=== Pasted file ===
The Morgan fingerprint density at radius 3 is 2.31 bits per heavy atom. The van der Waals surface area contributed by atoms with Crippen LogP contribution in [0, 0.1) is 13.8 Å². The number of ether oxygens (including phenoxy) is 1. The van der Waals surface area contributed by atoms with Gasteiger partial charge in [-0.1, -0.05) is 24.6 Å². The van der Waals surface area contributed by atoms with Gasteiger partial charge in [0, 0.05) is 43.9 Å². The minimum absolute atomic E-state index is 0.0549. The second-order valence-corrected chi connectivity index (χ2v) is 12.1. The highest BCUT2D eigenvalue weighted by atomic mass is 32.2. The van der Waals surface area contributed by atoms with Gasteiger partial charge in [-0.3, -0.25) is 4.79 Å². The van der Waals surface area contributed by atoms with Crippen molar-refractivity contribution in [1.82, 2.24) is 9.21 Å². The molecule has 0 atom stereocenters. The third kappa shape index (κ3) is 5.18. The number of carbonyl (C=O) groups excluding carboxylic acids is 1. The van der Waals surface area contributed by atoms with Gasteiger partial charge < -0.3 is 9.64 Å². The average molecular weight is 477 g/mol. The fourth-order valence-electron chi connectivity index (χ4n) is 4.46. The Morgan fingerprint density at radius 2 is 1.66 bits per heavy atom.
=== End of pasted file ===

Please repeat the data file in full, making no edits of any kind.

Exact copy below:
The Morgan fingerprint density at radius 3 is 2.31 bits per heavy atom. The van der Waals surface area contributed by atoms with Crippen LogP contribution in [0, 0.1) is 13.8 Å². The number of ether oxygens (including phenoxy) is 1. The van der Waals surface area contributed by atoms with Gasteiger partial charge in [-0.1, -0.05) is 24.6 Å². The van der Waals surface area contributed by atoms with Gasteiger partial charge in [0, 0.05) is 43.9 Å². The minimum absolute atomic E-state index is 0.0549. The second-order valence-corrected chi connectivity index (χ2v) is 12.1. The highest BCUT2D eigenvalue weighted by atomic mass is 32.2. The van der Waals surface area contributed by atoms with Gasteiger partial charge in [-0.3, -0.25) is 4.79 Å². The van der Waals surface area contributed by atoms with Crippen molar-refractivity contribution in [1.82, 2.24) is 9.21 Å². The molecule has 0 atom stereocenters. The third kappa shape index (κ3) is 5.18. The number of carbonyl (C=O) groups excluding carboxylic acids is 1. The van der Waals surface area contributed by atoms with Gasteiger partial charge < -0.3 is 9.64 Å². The average molecular weight is 477 g/mol. The fourth-order valence-electron chi connectivity index (χ4n) is 4.46. The Morgan fingerprint density at radius 2 is 1.66 bits per heavy atom.